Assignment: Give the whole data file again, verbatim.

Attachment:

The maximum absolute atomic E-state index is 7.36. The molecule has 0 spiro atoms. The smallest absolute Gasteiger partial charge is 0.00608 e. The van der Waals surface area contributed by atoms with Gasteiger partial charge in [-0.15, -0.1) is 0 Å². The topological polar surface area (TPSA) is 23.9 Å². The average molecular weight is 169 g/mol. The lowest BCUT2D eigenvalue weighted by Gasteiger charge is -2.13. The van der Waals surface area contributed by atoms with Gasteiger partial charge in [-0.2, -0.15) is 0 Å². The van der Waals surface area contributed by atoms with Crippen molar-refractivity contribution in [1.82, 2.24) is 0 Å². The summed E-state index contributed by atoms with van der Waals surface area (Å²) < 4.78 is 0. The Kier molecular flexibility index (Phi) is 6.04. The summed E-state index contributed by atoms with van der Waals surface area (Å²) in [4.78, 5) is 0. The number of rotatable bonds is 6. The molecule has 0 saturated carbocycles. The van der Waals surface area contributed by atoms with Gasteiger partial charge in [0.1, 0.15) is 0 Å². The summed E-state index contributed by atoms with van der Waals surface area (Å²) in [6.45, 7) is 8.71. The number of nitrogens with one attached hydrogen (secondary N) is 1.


The maximum absolute atomic E-state index is 7.36. The molecule has 0 spiro atoms. The smallest absolute Gasteiger partial charge is 0.00608 e. The van der Waals surface area contributed by atoms with Gasteiger partial charge in [-0.15, -0.1) is 0 Å². The topological polar surface area (TPSA) is 23.9 Å². The average molecular weight is 169 g/mol. The lowest BCUT2D eigenvalue weighted by Gasteiger charge is -2.13. The van der Waals surface area contributed by atoms with Gasteiger partial charge in [-0.2, -0.15) is 0 Å². The van der Waals surface area contributed by atoms with Crippen molar-refractivity contribution in [1.82, 2.24) is 0 Å². The summed E-state index contributed by atoms with van der Waals surface area (Å²) < 4.78 is 0. The Kier molecular flexibility index (Phi) is 6.04. The summed E-state index contributed by atoms with van der Waals surface area (Å²) in [4.78, 5) is 0. The number of rotatable bonds is 6. The molecule has 0 saturated carbocycles. The van der Waals surface area contributed by atoms with Gasteiger partial charge in [0.1, 0.15) is 0 Å². The summed E-state index contributed by atoms with van der Waals surface area (Å²) in [6.45, 7) is 8.71. The number of nitrogens with one attached hydrogen (secondary N) is 1.